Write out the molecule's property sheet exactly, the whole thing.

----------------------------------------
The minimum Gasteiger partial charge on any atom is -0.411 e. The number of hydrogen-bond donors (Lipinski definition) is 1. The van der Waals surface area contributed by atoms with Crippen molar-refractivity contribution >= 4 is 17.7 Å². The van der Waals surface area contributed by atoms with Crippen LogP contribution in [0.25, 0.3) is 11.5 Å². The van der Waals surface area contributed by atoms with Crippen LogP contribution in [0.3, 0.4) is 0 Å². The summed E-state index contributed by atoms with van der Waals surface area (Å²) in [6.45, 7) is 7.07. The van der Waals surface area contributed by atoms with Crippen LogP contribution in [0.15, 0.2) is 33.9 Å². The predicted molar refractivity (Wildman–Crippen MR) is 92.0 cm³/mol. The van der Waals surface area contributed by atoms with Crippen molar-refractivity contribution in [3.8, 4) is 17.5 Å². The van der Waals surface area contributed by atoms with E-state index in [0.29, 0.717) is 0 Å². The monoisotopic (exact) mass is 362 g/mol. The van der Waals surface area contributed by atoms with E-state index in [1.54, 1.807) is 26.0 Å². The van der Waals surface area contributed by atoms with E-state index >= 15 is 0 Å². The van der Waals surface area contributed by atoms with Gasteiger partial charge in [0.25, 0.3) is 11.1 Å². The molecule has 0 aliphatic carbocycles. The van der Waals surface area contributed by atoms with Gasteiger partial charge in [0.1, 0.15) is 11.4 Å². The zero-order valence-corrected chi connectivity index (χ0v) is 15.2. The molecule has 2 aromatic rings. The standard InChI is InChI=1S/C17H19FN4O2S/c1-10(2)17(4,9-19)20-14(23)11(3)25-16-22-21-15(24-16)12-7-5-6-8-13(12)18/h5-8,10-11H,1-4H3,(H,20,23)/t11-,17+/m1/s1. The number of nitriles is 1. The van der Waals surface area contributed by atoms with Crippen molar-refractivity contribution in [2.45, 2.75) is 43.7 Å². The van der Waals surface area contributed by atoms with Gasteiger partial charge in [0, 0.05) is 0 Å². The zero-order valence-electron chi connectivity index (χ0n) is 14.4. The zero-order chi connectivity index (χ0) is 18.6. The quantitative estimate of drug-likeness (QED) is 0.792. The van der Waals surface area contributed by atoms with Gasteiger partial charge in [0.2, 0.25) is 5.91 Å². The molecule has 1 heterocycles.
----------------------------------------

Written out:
The minimum Gasteiger partial charge on any atom is -0.411 e. The number of hydrogen-bond donors (Lipinski definition) is 1. The van der Waals surface area contributed by atoms with Crippen molar-refractivity contribution >= 4 is 17.7 Å². The van der Waals surface area contributed by atoms with Crippen LogP contribution in [0.25, 0.3) is 11.5 Å². The van der Waals surface area contributed by atoms with Crippen LogP contribution in [0.3, 0.4) is 0 Å². The summed E-state index contributed by atoms with van der Waals surface area (Å²) in [6.45, 7) is 7.07. The van der Waals surface area contributed by atoms with Crippen LogP contribution in [0.15, 0.2) is 33.9 Å². The predicted molar refractivity (Wildman–Crippen MR) is 92.0 cm³/mol. The van der Waals surface area contributed by atoms with Crippen molar-refractivity contribution in [3.8, 4) is 17.5 Å². The van der Waals surface area contributed by atoms with E-state index in [0.29, 0.717) is 0 Å². The monoisotopic (exact) mass is 362 g/mol. The van der Waals surface area contributed by atoms with E-state index in [1.54, 1.807) is 26.0 Å². The van der Waals surface area contributed by atoms with E-state index >= 15 is 0 Å². The van der Waals surface area contributed by atoms with Gasteiger partial charge in [0.25, 0.3) is 11.1 Å². The molecule has 0 aliphatic carbocycles. The van der Waals surface area contributed by atoms with Gasteiger partial charge in [0.1, 0.15) is 11.4 Å². The zero-order valence-corrected chi connectivity index (χ0v) is 15.2. The molecule has 2 aromatic rings. The standard InChI is InChI=1S/C17H19FN4O2S/c1-10(2)17(4,9-19)20-14(23)11(3)25-16-22-21-15(24-16)12-7-5-6-8-13(12)18/h5-8,10-11H,1-4H3,(H,20,23)/t11-,17+/m1/s1. The number of nitriles is 1. The van der Waals surface area contributed by atoms with Crippen molar-refractivity contribution in [2.45, 2.75) is 43.7 Å². The van der Waals surface area contributed by atoms with Gasteiger partial charge in [0, 0.05) is 0 Å². The zero-order valence-electron chi connectivity index (χ0n) is 14.4. The zero-order chi connectivity index (χ0) is 18.6. The quantitative estimate of drug-likeness (QED) is 0.792. The van der Waals surface area contributed by atoms with Gasteiger partial charge in [0.2, 0.25) is 5.91 Å². The molecule has 1 heterocycles.